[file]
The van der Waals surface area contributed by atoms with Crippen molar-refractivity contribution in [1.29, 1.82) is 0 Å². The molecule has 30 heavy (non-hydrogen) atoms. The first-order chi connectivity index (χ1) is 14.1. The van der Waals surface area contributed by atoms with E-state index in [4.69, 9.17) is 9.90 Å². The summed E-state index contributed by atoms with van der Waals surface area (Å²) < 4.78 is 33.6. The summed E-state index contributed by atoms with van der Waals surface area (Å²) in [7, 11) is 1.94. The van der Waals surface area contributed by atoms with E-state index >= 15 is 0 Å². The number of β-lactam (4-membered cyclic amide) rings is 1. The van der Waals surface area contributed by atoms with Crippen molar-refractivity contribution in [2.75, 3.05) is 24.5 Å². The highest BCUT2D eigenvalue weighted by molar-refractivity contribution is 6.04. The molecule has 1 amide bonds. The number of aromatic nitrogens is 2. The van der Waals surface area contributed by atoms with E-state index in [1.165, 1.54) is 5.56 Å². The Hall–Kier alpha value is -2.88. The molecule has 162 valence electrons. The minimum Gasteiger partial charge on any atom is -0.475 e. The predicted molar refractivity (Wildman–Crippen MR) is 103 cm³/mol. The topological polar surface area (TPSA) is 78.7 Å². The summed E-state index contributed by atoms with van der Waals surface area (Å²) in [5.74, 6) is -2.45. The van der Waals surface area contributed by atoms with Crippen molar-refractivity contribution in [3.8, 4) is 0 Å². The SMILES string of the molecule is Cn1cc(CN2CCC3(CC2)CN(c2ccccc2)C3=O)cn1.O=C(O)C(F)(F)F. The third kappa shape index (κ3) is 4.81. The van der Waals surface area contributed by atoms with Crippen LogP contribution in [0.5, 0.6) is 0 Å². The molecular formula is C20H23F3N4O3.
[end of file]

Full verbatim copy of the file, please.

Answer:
The van der Waals surface area contributed by atoms with Crippen molar-refractivity contribution in [1.29, 1.82) is 0 Å². The molecule has 30 heavy (non-hydrogen) atoms. The first-order chi connectivity index (χ1) is 14.1. The van der Waals surface area contributed by atoms with E-state index in [4.69, 9.17) is 9.90 Å². The summed E-state index contributed by atoms with van der Waals surface area (Å²) < 4.78 is 33.6. The summed E-state index contributed by atoms with van der Waals surface area (Å²) in [7, 11) is 1.94. The van der Waals surface area contributed by atoms with E-state index >= 15 is 0 Å². The number of β-lactam (4-membered cyclic amide) rings is 1. The van der Waals surface area contributed by atoms with Crippen molar-refractivity contribution in [2.75, 3.05) is 24.5 Å². The highest BCUT2D eigenvalue weighted by molar-refractivity contribution is 6.04. The molecule has 1 amide bonds. The number of aromatic nitrogens is 2. The van der Waals surface area contributed by atoms with E-state index in [1.165, 1.54) is 5.56 Å². The Hall–Kier alpha value is -2.88. The molecule has 162 valence electrons. The minimum Gasteiger partial charge on any atom is -0.475 e. The predicted molar refractivity (Wildman–Crippen MR) is 103 cm³/mol. The topological polar surface area (TPSA) is 78.7 Å². The summed E-state index contributed by atoms with van der Waals surface area (Å²) in [5.74, 6) is -2.45. The van der Waals surface area contributed by atoms with Crippen molar-refractivity contribution in [3.8, 4) is 0 Å². The SMILES string of the molecule is Cn1cc(CN2CCC3(CC2)CN(c2ccccc2)C3=O)cn1.O=C(O)C(F)(F)F. The third kappa shape index (κ3) is 4.81. The van der Waals surface area contributed by atoms with Crippen LogP contribution in [0.5, 0.6) is 0 Å². The molecular formula is C20H23F3N4O3.